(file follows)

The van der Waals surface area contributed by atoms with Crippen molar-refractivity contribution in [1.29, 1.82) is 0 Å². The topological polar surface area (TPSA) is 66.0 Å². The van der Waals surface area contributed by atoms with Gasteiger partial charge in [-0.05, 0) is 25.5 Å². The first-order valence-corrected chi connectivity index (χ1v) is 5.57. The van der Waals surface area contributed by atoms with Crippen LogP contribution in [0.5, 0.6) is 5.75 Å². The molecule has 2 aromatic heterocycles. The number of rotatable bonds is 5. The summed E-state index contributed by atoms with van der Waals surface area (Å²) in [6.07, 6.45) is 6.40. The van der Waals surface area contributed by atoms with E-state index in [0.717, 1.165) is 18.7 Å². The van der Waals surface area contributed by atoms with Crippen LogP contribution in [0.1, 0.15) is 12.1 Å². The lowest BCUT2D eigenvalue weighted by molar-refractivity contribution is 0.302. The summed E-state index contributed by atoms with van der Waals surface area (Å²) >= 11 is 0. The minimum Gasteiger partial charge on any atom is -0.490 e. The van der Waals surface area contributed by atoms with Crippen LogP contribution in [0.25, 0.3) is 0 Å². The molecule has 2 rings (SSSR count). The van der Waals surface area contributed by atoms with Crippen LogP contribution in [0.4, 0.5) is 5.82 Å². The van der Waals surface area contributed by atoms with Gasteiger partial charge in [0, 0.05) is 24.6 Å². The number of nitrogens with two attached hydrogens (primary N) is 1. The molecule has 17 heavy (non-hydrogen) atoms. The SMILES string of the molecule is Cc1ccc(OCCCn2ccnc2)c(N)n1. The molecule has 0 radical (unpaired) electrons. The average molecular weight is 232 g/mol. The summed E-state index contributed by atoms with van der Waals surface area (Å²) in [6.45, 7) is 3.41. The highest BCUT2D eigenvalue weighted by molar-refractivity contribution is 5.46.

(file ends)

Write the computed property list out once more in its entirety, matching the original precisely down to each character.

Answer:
The van der Waals surface area contributed by atoms with Crippen molar-refractivity contribution in [1.29, 1.82) is 0 Å². The topological polar surface area (TPSA) is 66.0 Å². The van der Waals surface area contributed by atoms with Gasteiger partial charge in [-0.05, 0) is 25.5 Å². The first-order valence-corrected chi connectivity index (χ1v) is 5.57. The van der Waals surface area contributed by atoms with Crippen LogP contribution in [0.5, 0.6) is 5.75 Å². The molecule has 2 aromatic heterocycles. The number of rotatable bonds is 5. The summed E-state index contributed by atoms with van der Waals surface area (Å²) in [6.07, 6.45) is 6.40. The van der Waals surface area contributed by atoms with E-state index in [0.717, 1.165) is 18.7 Å². The van der Waals surface area contributed by atoms with Crippen LogP contribution in [0.1, 0.15) is 12.1 Å². The lowest BCUT2D eigenvalue weighted by molar-refractivity contribution is 0.302. The summed E-state index contributed by atoms with van der Waals surface area (Å²) >= 11 is 0. The minimum Gasteiger partial charge on any atom is -0.490 e. The van der Waals surface area contributed by atoms with Crippen LogP contribution in [0.25, 0.3) is 0 Å². The molecule has 2 rings (SSSR count). The van der Waals surface area contributed by atoms with Crippen LogP contribution in [0.4, 0.5) is 5.82 Å². The van der Waals surface area contributed by atoms with Gasteiger partial charge in [0, 0.05) is 24.6 Å². The number of nitrogens with two attached hydrogens (primary N) is 1. The molecule has 17 heavy (non-hydrogen) atoms. The SMILES string of the molecule is Cc1ccc(OCCCn2ccnc2)c(N)n1. The molecule has 0 radical (unpaired) electrons. The average molecular weight is 232 g/mol. The summed E-state index contributed by atoms with van der Waals surface area (Å²) in [6.45, 7) is 3.41. The highest BCUT2D eigenvalue weighted by molar-refractivity contribution is 5.46.